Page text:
In a similar way, Leros has been able to extend its reach around the world through better management and communications software. A client headed from Chicago to Paris, for example, can be picked up and dropped off at O’Hare by one Leros affiliate and then met at Charles de Gaulle in Paris by another without the need to make separate arrangements.
Another way software is providing a key foundation for management and growth is the way it can be deployed with smartphones and tablets. “When we first started out, we would write trip tickets on a piece of paper and then stick them on a cork board under a driver’s name. And that’s how we dispatched,” Nyikos says. “Today, with the iPad, we send the job directly to the driver through our software. They accept the job on the iPad. When they get to the pickup spot, they hit ‘on location.’ It lets the dispatcher know the driver is on location, sends an email or text to the passenger letting them know the driver has arrived, and tells them exactly where the driver is within the airport.”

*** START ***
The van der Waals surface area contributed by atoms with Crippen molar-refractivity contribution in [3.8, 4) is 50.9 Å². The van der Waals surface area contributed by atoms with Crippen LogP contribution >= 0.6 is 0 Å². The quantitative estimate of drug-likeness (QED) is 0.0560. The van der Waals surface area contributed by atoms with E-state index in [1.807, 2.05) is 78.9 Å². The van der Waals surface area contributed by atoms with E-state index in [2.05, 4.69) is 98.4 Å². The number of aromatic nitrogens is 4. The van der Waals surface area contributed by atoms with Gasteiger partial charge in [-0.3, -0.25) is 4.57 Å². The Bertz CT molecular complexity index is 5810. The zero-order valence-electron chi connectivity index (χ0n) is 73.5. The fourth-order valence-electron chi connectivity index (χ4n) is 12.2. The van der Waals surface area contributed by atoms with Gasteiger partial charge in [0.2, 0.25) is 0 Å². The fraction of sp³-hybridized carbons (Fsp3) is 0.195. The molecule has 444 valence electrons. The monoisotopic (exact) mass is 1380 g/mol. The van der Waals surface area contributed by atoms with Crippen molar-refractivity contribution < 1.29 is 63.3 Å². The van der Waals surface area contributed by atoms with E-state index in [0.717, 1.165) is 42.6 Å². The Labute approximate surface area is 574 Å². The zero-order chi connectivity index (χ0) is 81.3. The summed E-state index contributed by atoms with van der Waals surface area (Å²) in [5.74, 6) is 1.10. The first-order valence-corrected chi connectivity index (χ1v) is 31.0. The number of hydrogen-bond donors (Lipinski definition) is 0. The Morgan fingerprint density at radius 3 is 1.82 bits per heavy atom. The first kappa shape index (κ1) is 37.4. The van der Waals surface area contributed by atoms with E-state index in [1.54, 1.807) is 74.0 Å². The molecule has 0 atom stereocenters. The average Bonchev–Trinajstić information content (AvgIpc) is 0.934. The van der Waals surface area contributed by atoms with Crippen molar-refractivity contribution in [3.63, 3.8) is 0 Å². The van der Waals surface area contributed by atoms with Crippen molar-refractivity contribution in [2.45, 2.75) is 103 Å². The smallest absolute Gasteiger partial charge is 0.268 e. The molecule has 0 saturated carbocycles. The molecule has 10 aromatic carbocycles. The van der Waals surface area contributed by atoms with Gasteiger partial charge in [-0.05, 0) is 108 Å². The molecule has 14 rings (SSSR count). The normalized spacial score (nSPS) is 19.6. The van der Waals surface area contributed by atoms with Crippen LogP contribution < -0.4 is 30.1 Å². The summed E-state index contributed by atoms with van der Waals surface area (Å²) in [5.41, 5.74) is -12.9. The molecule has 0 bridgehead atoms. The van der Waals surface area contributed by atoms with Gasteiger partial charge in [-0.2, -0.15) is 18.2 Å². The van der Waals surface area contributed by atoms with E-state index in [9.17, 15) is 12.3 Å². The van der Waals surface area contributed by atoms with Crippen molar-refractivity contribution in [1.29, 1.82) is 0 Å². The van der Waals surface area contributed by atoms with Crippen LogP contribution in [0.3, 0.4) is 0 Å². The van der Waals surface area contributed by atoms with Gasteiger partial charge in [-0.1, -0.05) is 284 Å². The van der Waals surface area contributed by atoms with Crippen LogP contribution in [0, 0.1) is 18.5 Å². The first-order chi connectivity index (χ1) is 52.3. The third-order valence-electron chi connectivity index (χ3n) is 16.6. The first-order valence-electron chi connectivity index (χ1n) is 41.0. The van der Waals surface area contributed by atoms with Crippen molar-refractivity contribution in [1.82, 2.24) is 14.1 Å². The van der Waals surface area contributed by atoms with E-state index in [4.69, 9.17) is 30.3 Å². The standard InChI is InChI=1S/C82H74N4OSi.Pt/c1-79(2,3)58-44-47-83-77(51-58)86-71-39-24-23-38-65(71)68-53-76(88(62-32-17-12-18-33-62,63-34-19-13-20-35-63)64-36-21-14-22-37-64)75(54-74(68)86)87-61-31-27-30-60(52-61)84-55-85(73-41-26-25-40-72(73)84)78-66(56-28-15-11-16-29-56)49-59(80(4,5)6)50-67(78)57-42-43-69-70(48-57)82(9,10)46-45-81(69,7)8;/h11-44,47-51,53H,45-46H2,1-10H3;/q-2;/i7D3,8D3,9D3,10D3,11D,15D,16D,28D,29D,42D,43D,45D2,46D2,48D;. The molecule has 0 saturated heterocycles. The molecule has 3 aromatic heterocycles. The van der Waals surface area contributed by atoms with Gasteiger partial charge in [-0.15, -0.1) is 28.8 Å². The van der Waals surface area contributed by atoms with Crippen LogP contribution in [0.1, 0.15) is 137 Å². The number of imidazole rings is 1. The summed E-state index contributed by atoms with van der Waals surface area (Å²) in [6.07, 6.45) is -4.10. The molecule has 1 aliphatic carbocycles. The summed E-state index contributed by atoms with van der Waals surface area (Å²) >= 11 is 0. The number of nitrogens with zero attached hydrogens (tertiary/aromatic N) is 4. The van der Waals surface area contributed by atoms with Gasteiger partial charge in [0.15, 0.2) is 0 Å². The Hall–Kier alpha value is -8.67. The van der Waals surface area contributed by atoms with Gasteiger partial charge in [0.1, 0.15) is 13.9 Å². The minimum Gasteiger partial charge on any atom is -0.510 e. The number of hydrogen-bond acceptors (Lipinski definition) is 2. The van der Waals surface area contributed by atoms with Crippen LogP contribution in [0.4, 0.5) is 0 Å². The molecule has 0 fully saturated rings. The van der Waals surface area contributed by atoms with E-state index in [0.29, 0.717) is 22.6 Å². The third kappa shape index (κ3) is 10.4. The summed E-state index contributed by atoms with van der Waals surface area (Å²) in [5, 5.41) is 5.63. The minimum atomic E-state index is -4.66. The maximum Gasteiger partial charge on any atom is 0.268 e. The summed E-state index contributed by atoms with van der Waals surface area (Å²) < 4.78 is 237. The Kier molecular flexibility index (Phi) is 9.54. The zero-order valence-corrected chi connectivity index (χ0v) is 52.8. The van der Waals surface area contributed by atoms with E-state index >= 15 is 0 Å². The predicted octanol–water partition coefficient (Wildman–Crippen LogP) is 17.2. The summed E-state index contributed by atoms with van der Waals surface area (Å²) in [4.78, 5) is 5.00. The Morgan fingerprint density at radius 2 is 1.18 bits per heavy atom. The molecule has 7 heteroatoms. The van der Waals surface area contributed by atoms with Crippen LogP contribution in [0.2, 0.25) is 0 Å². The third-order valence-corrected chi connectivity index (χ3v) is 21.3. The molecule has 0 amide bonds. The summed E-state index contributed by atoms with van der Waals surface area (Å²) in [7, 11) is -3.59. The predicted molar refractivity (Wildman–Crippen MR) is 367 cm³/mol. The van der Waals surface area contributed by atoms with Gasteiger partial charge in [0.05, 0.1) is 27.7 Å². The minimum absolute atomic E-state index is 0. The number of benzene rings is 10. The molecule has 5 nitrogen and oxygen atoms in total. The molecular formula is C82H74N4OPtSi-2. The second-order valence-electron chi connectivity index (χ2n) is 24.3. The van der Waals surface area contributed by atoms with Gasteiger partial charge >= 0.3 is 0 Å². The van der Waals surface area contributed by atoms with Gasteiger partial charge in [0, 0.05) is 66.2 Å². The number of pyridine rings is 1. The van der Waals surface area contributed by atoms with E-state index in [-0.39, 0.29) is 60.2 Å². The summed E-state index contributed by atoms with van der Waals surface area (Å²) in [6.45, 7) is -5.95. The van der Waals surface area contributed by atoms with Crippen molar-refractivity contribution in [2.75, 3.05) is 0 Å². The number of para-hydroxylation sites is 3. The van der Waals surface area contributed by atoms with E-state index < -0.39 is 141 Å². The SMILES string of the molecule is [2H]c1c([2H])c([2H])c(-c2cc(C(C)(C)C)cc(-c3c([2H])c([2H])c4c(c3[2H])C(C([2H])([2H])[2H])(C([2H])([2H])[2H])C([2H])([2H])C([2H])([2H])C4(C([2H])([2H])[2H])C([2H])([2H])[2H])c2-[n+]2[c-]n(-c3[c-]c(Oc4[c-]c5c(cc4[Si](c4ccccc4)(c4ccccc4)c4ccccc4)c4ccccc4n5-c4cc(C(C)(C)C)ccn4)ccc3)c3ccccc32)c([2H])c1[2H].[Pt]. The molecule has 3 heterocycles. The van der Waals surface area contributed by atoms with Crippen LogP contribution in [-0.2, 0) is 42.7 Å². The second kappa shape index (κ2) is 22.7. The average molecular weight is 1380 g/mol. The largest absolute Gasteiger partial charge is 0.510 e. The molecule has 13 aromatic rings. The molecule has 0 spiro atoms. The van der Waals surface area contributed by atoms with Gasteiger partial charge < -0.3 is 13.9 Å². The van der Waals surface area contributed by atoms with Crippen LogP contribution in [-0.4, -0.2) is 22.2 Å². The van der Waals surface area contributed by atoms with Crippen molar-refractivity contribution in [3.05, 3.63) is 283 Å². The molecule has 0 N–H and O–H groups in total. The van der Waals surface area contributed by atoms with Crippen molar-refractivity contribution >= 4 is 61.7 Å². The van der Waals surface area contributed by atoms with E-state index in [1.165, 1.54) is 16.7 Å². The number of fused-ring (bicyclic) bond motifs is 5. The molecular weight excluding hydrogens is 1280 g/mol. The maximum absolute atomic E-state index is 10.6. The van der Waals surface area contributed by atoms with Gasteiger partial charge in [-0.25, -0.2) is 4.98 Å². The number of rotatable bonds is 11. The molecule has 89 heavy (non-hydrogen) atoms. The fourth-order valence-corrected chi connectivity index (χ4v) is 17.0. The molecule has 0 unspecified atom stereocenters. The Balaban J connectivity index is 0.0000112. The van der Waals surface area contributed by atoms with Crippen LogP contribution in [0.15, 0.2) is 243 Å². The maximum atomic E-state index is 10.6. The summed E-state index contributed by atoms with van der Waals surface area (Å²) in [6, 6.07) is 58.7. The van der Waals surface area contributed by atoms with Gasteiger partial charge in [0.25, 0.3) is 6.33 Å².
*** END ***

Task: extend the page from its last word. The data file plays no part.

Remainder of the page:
Leros is in the process of rolling out an iPhone app nationally (it’s already available in New York) that allows customers to make, change, or cancel reservations and to eliminate that old anxious question, “Where’s my driver?”
“You hit the ‘locate your driver’ button, it gives you the driver’s name, cellphone number, and you can see him coming to pick you up using GPS technology,” Nyikos says.
A far cry from a cardboard sign, a far cry from a company with just five cars, and far cry from the bleachers of a Little League field 30 years ago.